I feel as though I have been caught somewhat flat footed by all of this! But who has contingency  plans for a pandemic? I will take a good bit of my time over the weekend to plan and work out what we should do next and think about how to make us as comfortable as possible as we wait this out.

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Finding A Rhythm In A New Situation

In the midst of so much change and restriction it can be tempting to throw internal family structure to the four winds! After all, the children can’t go to their regular classes and activities, they aren’t getting the chance to play with friends and they will probably be happier if I just let them have an extended spring break!

Sadly, they will quickly grow bored and discontented without some structure to their days and we, parents, will also find ourselves frustrated as the whining and arguing tend to increase when the children don’t have a purpose for their hours and days.

The truth is that we all have a desire for order and purpose in our lives and uncertainty makes us anxious. As image bearers of an orderly God we imitate Him as we bring order to our lives and this is especially the case when outside circumstances are chaotic. So my Facebook and Instagram are full of decluttering challenges, people teaching classes on gardening or bread making, ideas for schedules for the children, chore charts… you can now find almost every kind of organizational scheme you can think of.

So how do we choose what is best for our own families and ourselves in this time? I think we try hard to stick to what we already had with some adjustments as needed.

For us that means that Monday, Wednesday, and Friday are our “long” school days. We begin at 9 am and have classes until nearly 2 pm with a break for lunch and handwork and some time spent out of doors. The littler children don’t go as long, and the bigger children do some of their classes by Zoom instead of in person.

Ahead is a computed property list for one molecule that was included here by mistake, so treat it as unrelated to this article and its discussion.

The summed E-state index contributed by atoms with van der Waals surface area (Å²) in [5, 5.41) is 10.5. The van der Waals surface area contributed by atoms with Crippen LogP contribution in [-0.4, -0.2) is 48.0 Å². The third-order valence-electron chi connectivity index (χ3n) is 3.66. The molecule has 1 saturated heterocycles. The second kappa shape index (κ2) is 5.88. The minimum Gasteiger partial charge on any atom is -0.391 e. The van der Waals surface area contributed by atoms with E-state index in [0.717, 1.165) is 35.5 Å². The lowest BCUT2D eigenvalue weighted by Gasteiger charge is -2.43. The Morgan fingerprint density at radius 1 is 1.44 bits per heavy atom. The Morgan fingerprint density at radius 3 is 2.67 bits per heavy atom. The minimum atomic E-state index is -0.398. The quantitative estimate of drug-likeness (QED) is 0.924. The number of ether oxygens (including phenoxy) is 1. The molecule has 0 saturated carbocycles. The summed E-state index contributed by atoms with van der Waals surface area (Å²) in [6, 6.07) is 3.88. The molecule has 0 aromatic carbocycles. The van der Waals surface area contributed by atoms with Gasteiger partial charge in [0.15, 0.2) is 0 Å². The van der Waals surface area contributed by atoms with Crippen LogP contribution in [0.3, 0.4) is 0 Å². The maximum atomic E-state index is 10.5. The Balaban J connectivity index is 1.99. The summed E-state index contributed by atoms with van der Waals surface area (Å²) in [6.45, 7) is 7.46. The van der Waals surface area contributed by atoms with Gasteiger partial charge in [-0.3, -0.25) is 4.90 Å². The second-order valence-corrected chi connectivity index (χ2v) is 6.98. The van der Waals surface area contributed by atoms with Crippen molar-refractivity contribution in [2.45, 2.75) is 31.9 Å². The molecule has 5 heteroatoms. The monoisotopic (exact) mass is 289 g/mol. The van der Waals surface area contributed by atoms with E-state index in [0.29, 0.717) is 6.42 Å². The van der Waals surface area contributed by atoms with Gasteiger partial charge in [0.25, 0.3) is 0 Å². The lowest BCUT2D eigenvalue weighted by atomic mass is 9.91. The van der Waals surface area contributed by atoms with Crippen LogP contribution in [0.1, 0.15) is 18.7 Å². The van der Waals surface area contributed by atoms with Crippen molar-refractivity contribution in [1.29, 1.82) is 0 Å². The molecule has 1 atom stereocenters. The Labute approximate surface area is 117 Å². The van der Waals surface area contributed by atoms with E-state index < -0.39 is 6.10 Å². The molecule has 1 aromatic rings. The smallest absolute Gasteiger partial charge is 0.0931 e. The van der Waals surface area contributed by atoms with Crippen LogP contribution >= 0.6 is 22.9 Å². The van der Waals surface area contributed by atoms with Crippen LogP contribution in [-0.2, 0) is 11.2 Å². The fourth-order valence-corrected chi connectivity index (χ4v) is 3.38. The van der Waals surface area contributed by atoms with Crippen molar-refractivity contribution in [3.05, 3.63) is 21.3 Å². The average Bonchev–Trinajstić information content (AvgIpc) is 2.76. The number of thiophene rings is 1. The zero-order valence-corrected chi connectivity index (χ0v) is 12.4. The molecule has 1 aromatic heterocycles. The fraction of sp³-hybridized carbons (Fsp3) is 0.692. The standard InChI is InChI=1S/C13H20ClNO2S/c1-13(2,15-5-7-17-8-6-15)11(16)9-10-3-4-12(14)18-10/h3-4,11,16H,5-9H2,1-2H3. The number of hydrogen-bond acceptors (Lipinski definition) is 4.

Tuesdays and Thursday are “short” days- Math, Bible, and copywork always must happen but the other lessons are the homework from the previous day and school takes about 2 hours if an effort is put into diligence. Then time may be spent in creative pursuits, running around or digging enormous holes in the backyard and so on.

I am still adjusting things a bit day by day as the outside situation changes but the structure of knowing what comes next comforts the children and I as we pursue our callings as students/disciples and mother/teacher.

What are you finding that you need to tweak in your daily routine?

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Homeschooling In A Time Of Pandemic

What a whirlwind these last few weeks have been! I closed our co-op on March 12th with four weeks left in the term. At the time I assumed we would be able to open again in late April but I am feeling somewhat skeptical about that now.

We are staying very much closer to home than we normally  do and I am trying to move some of my co-op classes online so that we can finish out the year, and students can have some semblance of normalcy.

My little kids are feeling the pinch of not seeing their friends a couple of times a week, so we are trying out Google Hangouts as a way to have virtual playdates! Yesterday Daisy and a friend showed each other their Playmobil and Lego creations and today, Jack and a friend will try doing an art project “together” via the internet.